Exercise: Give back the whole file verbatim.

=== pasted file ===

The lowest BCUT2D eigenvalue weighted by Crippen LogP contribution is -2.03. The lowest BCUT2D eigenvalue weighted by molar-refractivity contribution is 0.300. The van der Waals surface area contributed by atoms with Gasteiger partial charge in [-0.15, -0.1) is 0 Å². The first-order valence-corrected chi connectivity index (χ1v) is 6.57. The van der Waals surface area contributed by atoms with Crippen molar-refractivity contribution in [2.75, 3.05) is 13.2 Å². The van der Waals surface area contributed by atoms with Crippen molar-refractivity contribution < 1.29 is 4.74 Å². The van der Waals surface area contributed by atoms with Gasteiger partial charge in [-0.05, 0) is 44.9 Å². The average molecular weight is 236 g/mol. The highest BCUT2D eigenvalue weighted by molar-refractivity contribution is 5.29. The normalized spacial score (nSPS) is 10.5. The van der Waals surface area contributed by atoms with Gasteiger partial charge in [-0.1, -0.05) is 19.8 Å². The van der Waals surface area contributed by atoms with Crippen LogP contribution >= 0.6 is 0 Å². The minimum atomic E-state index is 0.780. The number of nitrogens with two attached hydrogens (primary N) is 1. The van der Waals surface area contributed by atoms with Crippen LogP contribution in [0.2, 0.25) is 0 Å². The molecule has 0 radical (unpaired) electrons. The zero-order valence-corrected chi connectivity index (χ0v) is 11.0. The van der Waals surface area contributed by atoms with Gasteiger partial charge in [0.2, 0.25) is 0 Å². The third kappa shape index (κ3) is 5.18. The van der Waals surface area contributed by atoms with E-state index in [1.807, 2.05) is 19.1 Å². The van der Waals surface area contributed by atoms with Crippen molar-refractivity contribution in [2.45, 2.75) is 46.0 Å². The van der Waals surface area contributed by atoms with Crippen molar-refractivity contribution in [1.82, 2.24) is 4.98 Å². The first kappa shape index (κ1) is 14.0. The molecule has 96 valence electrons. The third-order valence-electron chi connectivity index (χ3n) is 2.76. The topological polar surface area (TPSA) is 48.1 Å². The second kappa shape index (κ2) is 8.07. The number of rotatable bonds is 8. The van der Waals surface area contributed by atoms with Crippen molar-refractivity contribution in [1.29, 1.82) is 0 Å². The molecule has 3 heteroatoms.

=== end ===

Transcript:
The lowest BCUT2D eigenvalue weighted by Crippen LogP contribution is -2.03. The lowest BCUT2D eigenvalue weighted by molar-refractivity contribution is 0.300. The van der Waals surface area contributed by atoms with Gasteiger partial charge in [-0.15, -0.1) is 0 Å². The first-order valence-corrected chi connectivity index (χ1v) is 6.57. The van der Waals surface area contributed by atoms with Crippen molar-refractivity contribution in [2.75, 3.05) is 13.2 Å². The van der Waals surface area contributed by atoms with Crippen molar-refractivity contribution < 1.29 is 4.74 Å². The van der Waals surface area contributed by atoms with Gasteiger partial charge in [-0.05, 0) is 44.9 Å². The average molecular weight is 236 g/mol. The highest BCUT2D eigenvalue weighted by molar-refractivity contribution is 5.29. The normalized spacial score (nSPS) is 10.5. The van der Waals surface area contributed by atoms with Gasteiger partial charge in [-0.1, -0.05) is 19.8 Å². The van der Waals surface area contributed by atoms with Crippen LogP contribution >= 0.6 is 0 Å². The minimum atomic E-state index is 0.780. The number of nitrogens with two attached hydrogens (primary N) is 1. The van der Waals surface area contributed by atoms with Crippen LogP contribution in [0.2, 0.25) is 0 Å². The molecule has 0 radical (unpaired) electrons. The zero-order valence-corrected chi connectivity index (χ0v) is 11.0. The van der Waals surface area contributed by atoms with Gasteiger partial charge in [0.2, 0.25) is 0 Å². The third kappa shape index (κ3) is 5.18. The van der Waals surface area contributed by atoms with E-state index in [1.807, 2.05) is 19.1 Å². The van der Waals surface area contributed by atoms with Crippen molar-refractivity contribution in [2.45, 2.75) is 46.0 Å². The van der Waals surface area contributed by atoms with Crippen molar-refractivity contribution in [1.82, 2.24) is 4.98 Å². The first kappa shape index (κ1) is 14.0. The molecule has 96 valence electrons. The third-order valence-electron chi connectivity index (χ3n) is 2.76. The topological polar surface area (TPSA) is 48.1 Å². The second kappa shape index (κ2) is 8.07. The number of rotatable bonds is 8. The van der Waals surface area contributed by atoms with Crippen molar-refractivity contribution in [1.29, 1.82) is 0 Å². The molecule has 3 heteroatoms.